As of September 2020, many homeowners are still struggling to keep up with their mortgages due to job losses, furlough, or a reduction of income and were therefore hoping that the mortgage holiday would be extended.
However, the Financial Conduct Authority (FCA) has announced that mortgage holidays won't be extended past October 31, leaving many mortgage customers apprehensive about their financial situation and their property.
Can I still apply for a mortgage break?
If you’ve not taken a mortgage payment holiday yet, you have until 31 October 2020 to apply for one.
If you’ve already taken a payment break, you also have until 31 October 2020 to apply for another payment holiday or a partial payment holiday.
However, these options are temporary solutions and you’ll still have to pay back the outstanding amount at a later date, as well as any interest. In fact, taking a mortgage holiday is likely to result in higher mortgage repayments in the long run which is why they should be considered carefully.
Does taking a second mortgage payment holiday affect my credit?
Credit scores won’t be affected by mortgage holidays until the 31st of October, 2020.
So, although you can apply to your lender for a first or second mortgage payment holiday, your credit file could be negatively impacted if the date of your application exceeds this date.
The FCA have also provided guidance on payment breaks for credit agreements which includes credit cards and overdrafts, so taking a break or partial payment break from these can also impact your ability to apply for credit in the future too.
Why is it important to have a good credit score?
Whenever you apply for credit, whether that be a car on finance, a mortgage or a short-term loan, lenders look at your credit report using credit reference agencies like Clearscore or Equifax.
They look at your credit history to assess whether or not you’re a sensible borrower who repays their debts on time and in full.
If a lender sees that you had previously experienced financial difficulties i.e. by taking a mortgage break, they could determine that it wouldn’t be a good idea to loan you money.
Therefore, ideally, you want to avoid doing anything that could negatively impact your score as it could prevent you from borrowing in the future and can also affect the rates that future lenders offer you for loans.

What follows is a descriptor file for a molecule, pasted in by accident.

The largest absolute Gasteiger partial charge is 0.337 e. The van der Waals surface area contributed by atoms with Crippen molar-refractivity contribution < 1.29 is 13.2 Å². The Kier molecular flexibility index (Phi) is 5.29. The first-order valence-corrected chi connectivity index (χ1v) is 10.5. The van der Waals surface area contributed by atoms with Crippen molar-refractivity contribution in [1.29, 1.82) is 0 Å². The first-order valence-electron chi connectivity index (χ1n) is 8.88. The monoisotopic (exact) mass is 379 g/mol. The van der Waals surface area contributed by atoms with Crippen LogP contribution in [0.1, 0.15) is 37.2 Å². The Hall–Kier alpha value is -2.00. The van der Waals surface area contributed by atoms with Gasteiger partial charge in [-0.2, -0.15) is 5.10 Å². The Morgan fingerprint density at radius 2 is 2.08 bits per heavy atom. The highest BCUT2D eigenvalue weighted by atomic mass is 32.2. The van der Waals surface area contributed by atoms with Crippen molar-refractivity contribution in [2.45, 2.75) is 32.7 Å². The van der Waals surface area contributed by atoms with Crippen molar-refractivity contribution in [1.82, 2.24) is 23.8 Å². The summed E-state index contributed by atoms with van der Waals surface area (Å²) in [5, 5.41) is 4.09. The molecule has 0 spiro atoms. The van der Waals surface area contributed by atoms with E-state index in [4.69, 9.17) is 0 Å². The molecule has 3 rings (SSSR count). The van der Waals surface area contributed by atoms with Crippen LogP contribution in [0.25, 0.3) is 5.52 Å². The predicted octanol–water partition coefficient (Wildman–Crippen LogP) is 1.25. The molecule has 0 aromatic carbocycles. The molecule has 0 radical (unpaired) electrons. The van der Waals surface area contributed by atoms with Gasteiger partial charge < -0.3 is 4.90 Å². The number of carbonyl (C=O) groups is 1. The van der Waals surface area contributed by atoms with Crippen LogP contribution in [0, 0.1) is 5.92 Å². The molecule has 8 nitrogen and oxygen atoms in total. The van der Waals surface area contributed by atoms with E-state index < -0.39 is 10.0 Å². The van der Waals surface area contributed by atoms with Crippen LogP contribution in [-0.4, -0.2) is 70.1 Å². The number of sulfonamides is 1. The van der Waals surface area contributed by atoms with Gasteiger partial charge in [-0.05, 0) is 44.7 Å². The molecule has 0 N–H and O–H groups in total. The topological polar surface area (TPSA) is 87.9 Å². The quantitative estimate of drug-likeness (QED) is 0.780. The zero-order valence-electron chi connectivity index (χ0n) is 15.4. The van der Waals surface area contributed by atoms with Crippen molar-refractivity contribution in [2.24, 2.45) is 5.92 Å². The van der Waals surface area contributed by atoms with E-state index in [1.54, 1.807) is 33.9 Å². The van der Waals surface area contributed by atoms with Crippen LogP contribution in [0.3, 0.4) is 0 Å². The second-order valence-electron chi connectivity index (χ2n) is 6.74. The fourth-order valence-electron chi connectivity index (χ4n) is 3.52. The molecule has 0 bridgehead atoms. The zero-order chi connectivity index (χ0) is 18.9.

What has the FCA advised lenders do for struggling mortgage customers?
To provide clarity, the FCA have provided guidance to mortgage lenders and UK banks for borrowers who continue to face payment difficulties and defer their mortgage repayments.
THe FCA have stated that, “Additional measures mean firms will offer further short and longer-term support reflecting the circumstances of their customers”
And that “struggling consumers will continue to receive 'individual' support and are able to take a first or second three-month payment deferral until October 31st”.
What qualifies for a struggling mortgage customer?
Every lender will have their own criteria that they will refer to when assessing the affordability of a customer, so while one may be more open to extending your repayment term another may decide that your current circumstances allow you to repay your arrears and therefore, may require you to make payment and begin clearing the debt.
If you feel that you’re not in a position to repay your mortgage arrears, speak to your lender and explain your situation so that they are aware and can advise you on how they can help.
Understandably, you may prefer to speak to a mortgage broker who may be able to manage the discussions on your behalf to find you the information you need as well as provide guidance as to how best to resolve the matter.
Will my property be repossessed if I can’t pay my mortgage?
Lenders in the UK are regulated by the Financial Conduct Authority and have a legal obligation to treat you fairly, come to an agreement about repayment for your arrears and only ever resort to repossession in extreme circumstances, when all reasonable attempts to resolve the situation have failed.
What does my lender have to provide me with before they can repossess my home?
Your bank or lender must provide you with:
A list of missed payments and the date they occurred
The total of the outstanding mortgage debt
The total amount of arrears and charges that you have accumulated
Written confirmation that they are starting repossession action
What are the alternatives to repossession?
If you’re struggling to pay your mortgage there may be alternative options that can help you reduce your repayments and avoid repossession.
Depending on your circumstances, you could:
Talk to your lender about delaying interest payments
Extend your mortgage term to reduce your monthly repayments
Switch your mortgage to a different lender with lower rates
Sell your property to clear your arrears and move into more affordable accommodation
However, before you delve into a new mortgage agreement or put your house on the market, it can be a good idea to get some proper advice.
Where can I go for advice about my mortgage?
Our advisors take the time to explain the pros and cons of each option, while calculating how that could affect your finances and your mortgage repayments.
This helps to clearly carve out the best route for your situation as everybody is different. Our brokers will listen to what you need from your mortgage and will provide confidential advice based on their experience and knowledge of the current market.
Call us or if you’d prefer, send us a message and we’ll get back to you as soon as possible with the help you need.